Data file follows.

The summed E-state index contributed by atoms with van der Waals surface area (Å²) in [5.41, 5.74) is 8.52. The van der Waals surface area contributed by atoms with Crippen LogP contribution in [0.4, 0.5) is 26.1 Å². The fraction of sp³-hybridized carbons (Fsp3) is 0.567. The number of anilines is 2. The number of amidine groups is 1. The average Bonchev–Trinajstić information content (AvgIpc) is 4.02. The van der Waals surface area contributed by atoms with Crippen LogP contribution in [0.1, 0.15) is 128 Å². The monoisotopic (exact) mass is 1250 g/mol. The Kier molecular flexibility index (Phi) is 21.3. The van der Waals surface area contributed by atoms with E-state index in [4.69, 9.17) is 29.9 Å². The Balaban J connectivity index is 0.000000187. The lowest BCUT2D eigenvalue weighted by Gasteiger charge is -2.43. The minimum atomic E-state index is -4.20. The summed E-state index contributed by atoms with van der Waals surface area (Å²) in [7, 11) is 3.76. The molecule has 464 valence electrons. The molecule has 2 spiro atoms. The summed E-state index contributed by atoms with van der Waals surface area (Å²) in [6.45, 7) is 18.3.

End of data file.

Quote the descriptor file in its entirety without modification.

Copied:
The summed E-state index contributed by atoms with van der Waals surface area (Å²) in [5.41, 5.74) is 8.52. The van der Waals surface area contributed by atoms with Crippen LogP contribution in [0.4, 0.5) is 26.1 Å². The fraction of sp³-hybridized carbons (Fsp3) is 0.567. The number of anilines is 2. The number of amidine groups is 1. The average Bonchev–Trinajstić information content (AvgIpc) is 4.02. The van der Waals surface area contributed by atoms with Crippen LogP contribution in [0.1, 0.15) is 128 Å². The monoisotopic (exact) mass is 1250 g/mol. The Kier molecular flexibility index (Phi) is 21.3. The van der Waals surface area contributed by atoms with E-state index in [4.69, 9.17) is 29.9 Å². The Balaban J connectivity index is 0.000000187. The lowest BCUT2D eigenvalue weighted by Gasteiger charge is -2.43. The minimum atomic E-state index is -4.20. The summed E-state index contributed by atoms with van der Waals surface area (Å²) in [7, 11) is 3.76. The molecule has 464 valence electrons. The molecule has 2 spiro atoms. The summed E-state index contributed by atoms with van der Waals surface area (Å²) in [6.45, 7) is 18.3.